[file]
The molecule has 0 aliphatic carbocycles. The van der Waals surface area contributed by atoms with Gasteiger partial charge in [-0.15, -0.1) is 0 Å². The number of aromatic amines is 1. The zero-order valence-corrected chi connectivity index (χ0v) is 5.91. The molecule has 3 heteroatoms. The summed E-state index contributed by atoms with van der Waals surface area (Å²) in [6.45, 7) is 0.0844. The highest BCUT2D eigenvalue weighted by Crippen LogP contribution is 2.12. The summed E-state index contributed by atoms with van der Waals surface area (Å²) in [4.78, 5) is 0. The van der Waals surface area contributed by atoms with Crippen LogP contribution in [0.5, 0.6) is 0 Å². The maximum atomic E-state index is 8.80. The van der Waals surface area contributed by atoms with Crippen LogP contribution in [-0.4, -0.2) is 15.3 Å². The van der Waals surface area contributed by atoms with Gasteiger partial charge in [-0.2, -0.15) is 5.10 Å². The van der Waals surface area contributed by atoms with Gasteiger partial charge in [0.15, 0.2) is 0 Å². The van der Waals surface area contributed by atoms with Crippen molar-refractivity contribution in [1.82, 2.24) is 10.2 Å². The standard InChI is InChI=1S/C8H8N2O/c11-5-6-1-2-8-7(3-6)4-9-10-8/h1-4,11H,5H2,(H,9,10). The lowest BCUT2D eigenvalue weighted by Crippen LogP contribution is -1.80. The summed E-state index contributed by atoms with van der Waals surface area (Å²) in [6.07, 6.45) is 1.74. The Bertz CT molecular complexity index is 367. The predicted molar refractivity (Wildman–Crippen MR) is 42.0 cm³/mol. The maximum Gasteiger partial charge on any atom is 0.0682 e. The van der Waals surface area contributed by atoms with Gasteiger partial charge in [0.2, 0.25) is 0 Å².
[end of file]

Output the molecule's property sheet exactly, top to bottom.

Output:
The molecule has 0 aliphatic carbocycles. The van der Waals surface area contributed by atoms with Gasteiger partial charge in [-0.15, -0.1) is 0 Å². The number of aromatic amines is 1. The zero-order valence-corrected chi connectivity index (χ0v) is 5.91. The molecule has 3 heteroatoms. The summed E-state index contributed by atoms with van der Waals surface area (Å²) in [6.45, 7) is 0.0844. The highest BCUT2D eigenvalue weighted by Crippen LogP contribution is 2.12. The summed E-state index contributed by atoms with van der Waals surface area (Å²) in [4.78, 5) is 0. The van der Waals surface area contributed by atoms with Crippen LogP contribution in [0.5, 0.6) is 0 Å². The maximum atomic E-state index is 8.80. The van der Waals surface area contributed by atoms with Crippen LogP contribution in [-0.4, -0.2) is 15.3 Å². The van der Waals surface area contributed by atoms with Gasteiger partial charge in [-0.2, -0.15) is 5.10 Å². The van der Waals surface area contributed by atoms with Gasteiger partial charge in [0.15, 0.2) is 0 Å². The van der Waals surface area contributed by atoms with Crippen molar-refractivity contribution in [1.82, 2.24) is 10.2 Å². The standard InChI is InChI=1S/C8H8N2O/c11-5-6-1-2-8-7(3-6)4-9-10-8/h1-4,11H,5H2,(H,9,10). The lowest BCUT2D eigenvalue weighted by Crippen LogP contribution is -1.80. The summed E-state index contributed by atoms with van der Waals surface area (Å²) in [6.07, 6.45) is 1.74. The Bertz CT molecular complexity index is 367. The predicted molar refractivity (Wildman–Crippen MR) is 42.0 cm³/mol. The maximum Gasteiger partial charge on any atom is 0.0682 e. The van der Waals surface area contributed by atoms with Gasteiger partial charge in [0.2, 0.25) is 0 Å².